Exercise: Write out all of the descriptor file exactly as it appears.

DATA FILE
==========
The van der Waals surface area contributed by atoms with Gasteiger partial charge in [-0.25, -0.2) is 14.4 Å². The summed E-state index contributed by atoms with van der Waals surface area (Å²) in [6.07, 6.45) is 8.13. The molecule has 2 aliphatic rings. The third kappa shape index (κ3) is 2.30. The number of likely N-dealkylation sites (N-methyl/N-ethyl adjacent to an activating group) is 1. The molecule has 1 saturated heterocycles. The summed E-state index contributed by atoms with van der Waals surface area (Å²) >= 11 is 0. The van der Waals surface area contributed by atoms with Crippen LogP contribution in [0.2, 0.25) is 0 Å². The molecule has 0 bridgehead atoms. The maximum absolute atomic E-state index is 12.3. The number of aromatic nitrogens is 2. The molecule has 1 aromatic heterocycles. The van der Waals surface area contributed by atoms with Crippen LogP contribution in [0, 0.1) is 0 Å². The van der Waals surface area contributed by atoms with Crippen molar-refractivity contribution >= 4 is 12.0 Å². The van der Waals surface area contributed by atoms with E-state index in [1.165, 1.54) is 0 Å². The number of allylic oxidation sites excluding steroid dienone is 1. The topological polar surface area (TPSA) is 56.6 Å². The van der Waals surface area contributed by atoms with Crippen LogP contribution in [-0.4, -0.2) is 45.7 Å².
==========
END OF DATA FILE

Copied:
The van der Waals surface area contributed by atoms with Gasteiger partial charge in [-0.25, -0.2) is 14.4 Å². The summed E-state index contributed by atoms with van der Waals surface area (Å²) in [6.07, 6.45) is 8.13. The molecule has 2 aliphatic rings. The third kappa shape index (κ3) is 2.30. The number of likely N-dealkylation sites (N-methyl/N-ethyl adjacent to an activating group) is 1. The molecule has 1 saturated heterocycles. The summed E-state index contributed by atoms with van der Waals surface area (Å²) >= 11 is 0. The van der Waals surface area contributed by atoms with Crippen LogP contribution in [0.2, 0.25) is 0 Å². The molecule has 0 bridgehead atoms. The maximum absolute atomic E-state index is 12.3. The number of aromatic nitrogens is 2. The molecule has 1 aromatic heterocycles. The van der Waals surface area contributed by atoms with Crippen LogP contribution in [0, 0.1) is 0 Å². The van der Waals surface area contributed by atoms with Crippen molar-refractivity contribution >= 4 is 12.0 Å². The van der Waals surface area contributed by atoms with E-state index in [1.165, 1.54) is 0 Å². The number of allylic oxidation sites excluding steroid dienone is 1. The topological polar surface area (TPSA) is 56.6 Å². The van der Waals surface area contributed by atoms with Crippen LogP contribution in [-0.4, -0.2) is 45.7 Å².